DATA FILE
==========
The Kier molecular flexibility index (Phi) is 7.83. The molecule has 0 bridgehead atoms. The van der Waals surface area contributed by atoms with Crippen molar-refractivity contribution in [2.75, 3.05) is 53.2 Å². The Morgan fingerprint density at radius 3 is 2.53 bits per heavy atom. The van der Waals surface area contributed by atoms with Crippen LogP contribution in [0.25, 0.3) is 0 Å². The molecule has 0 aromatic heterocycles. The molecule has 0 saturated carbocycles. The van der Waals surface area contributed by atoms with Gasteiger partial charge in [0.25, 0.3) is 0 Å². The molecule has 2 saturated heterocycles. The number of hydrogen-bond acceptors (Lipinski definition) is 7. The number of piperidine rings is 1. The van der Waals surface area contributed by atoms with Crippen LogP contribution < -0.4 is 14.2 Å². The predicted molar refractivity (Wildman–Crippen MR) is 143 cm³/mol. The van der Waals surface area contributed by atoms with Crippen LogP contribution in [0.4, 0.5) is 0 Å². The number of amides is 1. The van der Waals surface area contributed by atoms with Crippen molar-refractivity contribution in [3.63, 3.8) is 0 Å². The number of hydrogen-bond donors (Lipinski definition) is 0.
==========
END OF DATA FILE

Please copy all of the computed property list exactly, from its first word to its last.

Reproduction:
The Kier molecular flexibility index (Phi) is 7.83. The molecule has 0 bridgehead atoms. The van der Waals surface area contributed by atoms with Crippen molar-refractivity contribution in [2.75, 3.05) is 53.2 Å². The Morgan fingerprint density at radius 3 is 2.53 bits per heavy atom. The van der Waals surface area contributed by atoms with Crippen LogP contribution in [0.25, 0.3) is 0 Å². The molecule has 0 aromatic heterocycles. The molecule has 0 saturated carbocycles. The van der Waals surface area contributed by atoms with Gasteiger partial charge in [0.25, 0.3) is 0 Å². The molecule has 2 saturated heterocycles. The number of hydrogen-bond acceptors (Lipinski definition) is 7. The number of piperidine rings is 1. The van der Waals surface area contributed by atoms with Crippen LogP contribution < -0.4 is 14.2 Å². The predicted molar refractivity (Wildman–Crippen MR) is 143 cm³/mol. The van der Waals surface area contributed by atoms with Crippen LogP contribution in [0.4, 0.5) is 0 Å². The number of amides is 1. The van der Waals surface area contributed by atoms with Crippen molar-refractivity contribution in [3.63, 3.8) is 0 Å². The number of hydrogen-bond donors (Lipinski definition) is 0.